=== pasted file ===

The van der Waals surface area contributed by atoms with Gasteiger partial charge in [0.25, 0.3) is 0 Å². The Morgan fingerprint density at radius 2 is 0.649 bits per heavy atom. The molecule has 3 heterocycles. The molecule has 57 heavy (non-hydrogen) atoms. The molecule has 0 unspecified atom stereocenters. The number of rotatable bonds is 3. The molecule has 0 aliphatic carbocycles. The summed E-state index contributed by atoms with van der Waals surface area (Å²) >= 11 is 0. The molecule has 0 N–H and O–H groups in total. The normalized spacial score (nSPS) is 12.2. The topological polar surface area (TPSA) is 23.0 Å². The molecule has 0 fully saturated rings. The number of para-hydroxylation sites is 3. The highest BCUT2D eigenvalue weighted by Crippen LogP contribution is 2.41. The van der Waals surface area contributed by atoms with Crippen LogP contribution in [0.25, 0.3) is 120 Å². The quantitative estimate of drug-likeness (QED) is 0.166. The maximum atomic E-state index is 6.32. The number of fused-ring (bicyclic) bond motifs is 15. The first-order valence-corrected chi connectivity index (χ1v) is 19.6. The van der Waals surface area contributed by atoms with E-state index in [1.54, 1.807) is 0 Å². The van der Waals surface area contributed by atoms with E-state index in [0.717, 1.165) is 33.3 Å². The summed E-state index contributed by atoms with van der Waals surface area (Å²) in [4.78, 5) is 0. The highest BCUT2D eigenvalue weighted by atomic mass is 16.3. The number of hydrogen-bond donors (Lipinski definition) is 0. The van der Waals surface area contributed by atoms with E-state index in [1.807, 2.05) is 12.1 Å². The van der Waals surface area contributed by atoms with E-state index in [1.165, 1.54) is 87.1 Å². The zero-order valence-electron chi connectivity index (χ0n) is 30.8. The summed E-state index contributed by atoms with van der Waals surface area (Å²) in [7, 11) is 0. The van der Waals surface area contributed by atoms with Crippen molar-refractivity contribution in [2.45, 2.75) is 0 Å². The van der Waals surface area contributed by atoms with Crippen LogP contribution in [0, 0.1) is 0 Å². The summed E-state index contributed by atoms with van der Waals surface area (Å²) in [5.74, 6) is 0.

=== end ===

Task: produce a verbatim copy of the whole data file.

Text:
The van der Waals surface area contributed by atoms with Gasteiger partial charge in [0.25, 0.3) is 0 Å². The Morgan fingerprint density at radius 2 is 0.649 bits per heavy atom. The molecule has 3 heterocycles. The molecule has 57 heavy (non-hydrogen) atoms. The molecule has 0 unspecified atom stereocenters. The number of rotatable bonds is 3. The molecule has 0 aliphatic carbocycles. The summed E-state index contributed by atoms with van der Waals surface area (Å²) >= 11 is 0. The molecule has 0 N–H and O–H groups in total. The normalized spacial score (nSPS) is 12.2. The topological polar surface area (TPSA) is 23.0 Å². The molecule has 0 fully saturated rings. The number of para-hydroxylation sites is 3. The highest BCUT2D eigenvalue weighted by Crippen LogP contribution is 2.41. The van der Waals surface area contributed by atoms with Crippen LogP contribution in [0.25, 0.3) is 120 Å². The quantitative estimate of drug-likeness (QED) is 0.166. The maximum atomic E-state index is 6.32. The number of fused-ring (bicyclic) bond motifs is 15. The first-order valence-corrected chi connectivity index (χ1v) is 19.6. The van der Waals surface area contributed by atoms with E-state index in [1.54, 1.807) is 0 Å². The van der Waals surface area contributed by atoms with E-state index in [0.717, 1.165) is 33.3 Å². The summed E-state index contributed by atoms with van der Waals surface area (Å²) in [4.78, 5) is 0. The highest BCUT2D eigenvalue weighted by atomic mass is 16.3. The number of hydrogen-bond donors (Lipinski definition) is 0. The van der Waals surface area contributed by atoms with E-state index in [1.807, 2.05) is 12.1 Å². The van der Waals surface area contributed by atoms with E-state index in [1.165, 1.54) is 87.1 Å². The zero-order valence-electron chi connectivity index (χ0n) is 30.8. The summed E-state index contributed by atoms with van der Waals surface area (Å²) in [7, 11) is 0. The van der Waals surface area contributed by atoms with Crippen molar-refractivity contribution in [2.45, 2.75) is 0 Å². The van der Waals surface area contributed by atoms with Crippen LogP contribution in [0, 0.1) is 0 Å². The summed E-state index contributed by atoms with van der Waals surface area (Å²) in [5.74, 6) is 0.